All posts by Giles Edwards

Film major & would-be writer. 6'3".

LIST CANDIDATE: MANDY (2018)

Recommended

DIRECTED BYPanos Cosmatos

FEATURING: Nicolas Cage, Andrea Riseborough, Linus Roache,
Bill Duke

PLOT: Red Miller is a lumberjack, but when a gang of cultists murder his girl, he’s not okay.

Still from Mandy (2018)

WHY IT SHOULD MAKE THE LIST: Oh-ho, there are lots of reasons. The first one that springs to mind is that it’s the only movie I’ve ever seen that requires Nicolas Cage to be utterly berserk just to keep apace with the surrounding madness.

COMMENTS: Word was that tickets had sold out within an hour of being made available. I heard it was a fulfillment of “a seven-year-long promise”. And the special press-only screening was fuller than many general screenings I’d attended at the Salle J.A. De Sève. Even after some hours of contemplation, I’m still processing what it was I saw. Obviously, I saw Mandy—but I imagine you get my meaning. The notes I took were more of a mess than is usual even for me, and halfway through, I stopped bothering. With Mandy, Panos Cosmatos has done nothing less than rip a crimson nightmare from the quintessence of vengeance and pour its spectacle into your eyes and ears.

The establishing shot, in which we learn about Red Miller (Nicolas Cage), a lumberjack in “the Shadow Mountains”, sets the grainy-dreamy visual tone. His wife, the titular Mandy (Andrea Riseborough), is a bookish death metal nerd. They have a pleasant life together of quiet love until Mandy catches the eye of some cultists who are passing through. Their leader, a failed folk singer Jesus-wannabe named Jeremiah Sand (Linus Roache), commands his minions to kidnap Mandy and make her his lover. A demonic biker gang is summoned to nab the girl. When the drugged Mandy ridicules Jeremiah’s advances, the cult leader exacts his petty revenge, setting Red on the path to vengeance against those who have wronged him. All of those who have wronged him.

It may have been the high volume, the sound mix, or my own increased awareness, but this was yet another movie where the score stood out. Jóhann Jóhannsson’s unsettling doom metal compositions complement the unnerving, red-soaked darkness. Cosmatos’ febrile images on the screen become audible with the music—which, in a film with this little dialogue, is key. A fellow reviewer was somewhat dismissive of Mandy‘s visuals, quipping “You’re really into “Twin Peaks“— I get it.” While there is a grain of truth in that, it does not do justice to what Cosmatos is up to. Mandy is unrelenting in its stylized nightmare, rarely giving the audience a breather in its first half, and virtually never in the second. Like the score, one would best describe the film’s tonal flavor as “Doom Lynchian”: as if Cosmatos caught the football thrown by Black-Lodge-Lynch and ran another sixty yards.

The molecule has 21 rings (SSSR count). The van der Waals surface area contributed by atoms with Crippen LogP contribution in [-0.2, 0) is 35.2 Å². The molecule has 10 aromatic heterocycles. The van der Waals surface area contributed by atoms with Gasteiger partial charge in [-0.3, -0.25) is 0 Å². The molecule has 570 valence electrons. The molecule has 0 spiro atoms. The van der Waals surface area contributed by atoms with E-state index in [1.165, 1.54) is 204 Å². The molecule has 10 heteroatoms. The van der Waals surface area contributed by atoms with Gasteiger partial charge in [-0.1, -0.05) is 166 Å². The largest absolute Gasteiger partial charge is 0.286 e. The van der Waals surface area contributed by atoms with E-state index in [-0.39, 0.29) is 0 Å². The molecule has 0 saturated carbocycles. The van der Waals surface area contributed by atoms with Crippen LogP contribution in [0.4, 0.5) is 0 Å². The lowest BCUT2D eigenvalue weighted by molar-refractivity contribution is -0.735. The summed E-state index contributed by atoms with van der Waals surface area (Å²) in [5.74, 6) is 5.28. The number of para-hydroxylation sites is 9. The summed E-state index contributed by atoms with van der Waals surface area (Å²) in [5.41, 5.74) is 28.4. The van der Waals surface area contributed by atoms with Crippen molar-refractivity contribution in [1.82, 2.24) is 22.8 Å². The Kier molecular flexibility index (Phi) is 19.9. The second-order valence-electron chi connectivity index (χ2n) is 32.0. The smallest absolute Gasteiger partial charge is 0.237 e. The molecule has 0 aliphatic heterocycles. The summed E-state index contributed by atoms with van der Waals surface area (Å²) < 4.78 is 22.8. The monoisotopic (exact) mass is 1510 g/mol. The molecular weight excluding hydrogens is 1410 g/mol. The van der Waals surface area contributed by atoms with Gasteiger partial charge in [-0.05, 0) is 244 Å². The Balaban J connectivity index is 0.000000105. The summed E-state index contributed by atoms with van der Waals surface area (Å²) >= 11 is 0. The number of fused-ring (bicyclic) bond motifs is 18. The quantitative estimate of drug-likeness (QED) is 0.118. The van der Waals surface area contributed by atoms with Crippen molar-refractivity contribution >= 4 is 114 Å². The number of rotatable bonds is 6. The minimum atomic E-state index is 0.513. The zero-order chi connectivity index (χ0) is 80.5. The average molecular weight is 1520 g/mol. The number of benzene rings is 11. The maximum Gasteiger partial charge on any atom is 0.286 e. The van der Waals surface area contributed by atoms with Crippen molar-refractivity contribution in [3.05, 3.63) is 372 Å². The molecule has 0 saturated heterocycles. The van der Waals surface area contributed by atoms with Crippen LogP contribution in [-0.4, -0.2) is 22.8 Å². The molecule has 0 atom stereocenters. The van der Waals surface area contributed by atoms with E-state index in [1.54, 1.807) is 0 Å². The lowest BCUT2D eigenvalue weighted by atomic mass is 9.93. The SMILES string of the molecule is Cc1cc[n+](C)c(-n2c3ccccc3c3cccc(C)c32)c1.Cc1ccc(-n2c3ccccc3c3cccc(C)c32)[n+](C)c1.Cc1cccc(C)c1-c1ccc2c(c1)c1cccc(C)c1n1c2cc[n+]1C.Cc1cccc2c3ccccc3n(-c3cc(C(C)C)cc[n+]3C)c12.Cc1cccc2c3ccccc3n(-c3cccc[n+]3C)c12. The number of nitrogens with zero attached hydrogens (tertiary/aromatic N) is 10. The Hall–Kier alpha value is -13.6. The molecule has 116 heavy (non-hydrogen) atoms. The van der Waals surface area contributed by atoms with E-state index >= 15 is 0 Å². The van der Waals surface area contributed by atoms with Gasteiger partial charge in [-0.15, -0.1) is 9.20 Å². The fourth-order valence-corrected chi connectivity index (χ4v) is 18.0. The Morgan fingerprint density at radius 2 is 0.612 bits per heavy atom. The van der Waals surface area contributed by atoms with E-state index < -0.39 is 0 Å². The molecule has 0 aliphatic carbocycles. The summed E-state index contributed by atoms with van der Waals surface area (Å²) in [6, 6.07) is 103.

And finally there’s the star himself, Nicolas Cage. Mandy seems tailor-made for him as an actor, aware both of his range and his history. When he’s trying, few can compete with Cage for sheer mania. His performance is feral at times, but the intensity fits with its surroundings. Nothing other than a force of nature could hope to survive the infernal journey that takes place in Mandy. I’d go so far as to say no other actor could be relied on to make Red seem both reasonable and completely unhinged at the same time. Whether he’s armed with a box-cutter, a dueling chainsaw, or the sickest-looking axe this side of a bad dream, Nicolas Cage bloodily carries us through Cosmatos’ Bosch-Dante deathscape.

WHAT THE CRITICS SAY:

“…by no means a perfect film and is likely going to turn off a fair number of viewers who aren’t on board for its concentrated, unadulterated weirdness. But for those who are willing to take the ride, you’re in for a bizarre, bloody treat featuring a particularly extra Nic Cage, giving his best performance in years… Mandy is destined to become one of the quintessential cult movies, and a sort of arcane codeword amongst devotees of weird and wild films.”–Dan Casey, Nerdist (Sundance screening)

2018 FANTASIA FESTIVAL: THE FINAL SLICE OF STRANGE

Au Revoir

The Festival’s second half proved to be quite worthwhile, with a few gems tucked away in the final days. It was good, but my eyes started to hurt.

7/29: One Cut of the Dead

One Cut of the Dead Poster (2018)This should have appeared in the previous week’s “slice”, but for a couple of days I toyed with doing a fuller write-up of Shin’ichirô Ueda’s “found footage” horror exercise. I’m going to ask that you trust me on this, because I cannot say any more without compromising your viewing experience. But you Really, Really Should see this if you can. For those like me who regard the zombie genre as effectively run into the ground, this movie—despite what it seems the premise is—breathes so much life into the tired, tired tropes of zombie-this, -that, and -the-other. Top-notch cast, top-notch direction, top-notch notch. (Highly recommended.)

7/30: The Scythian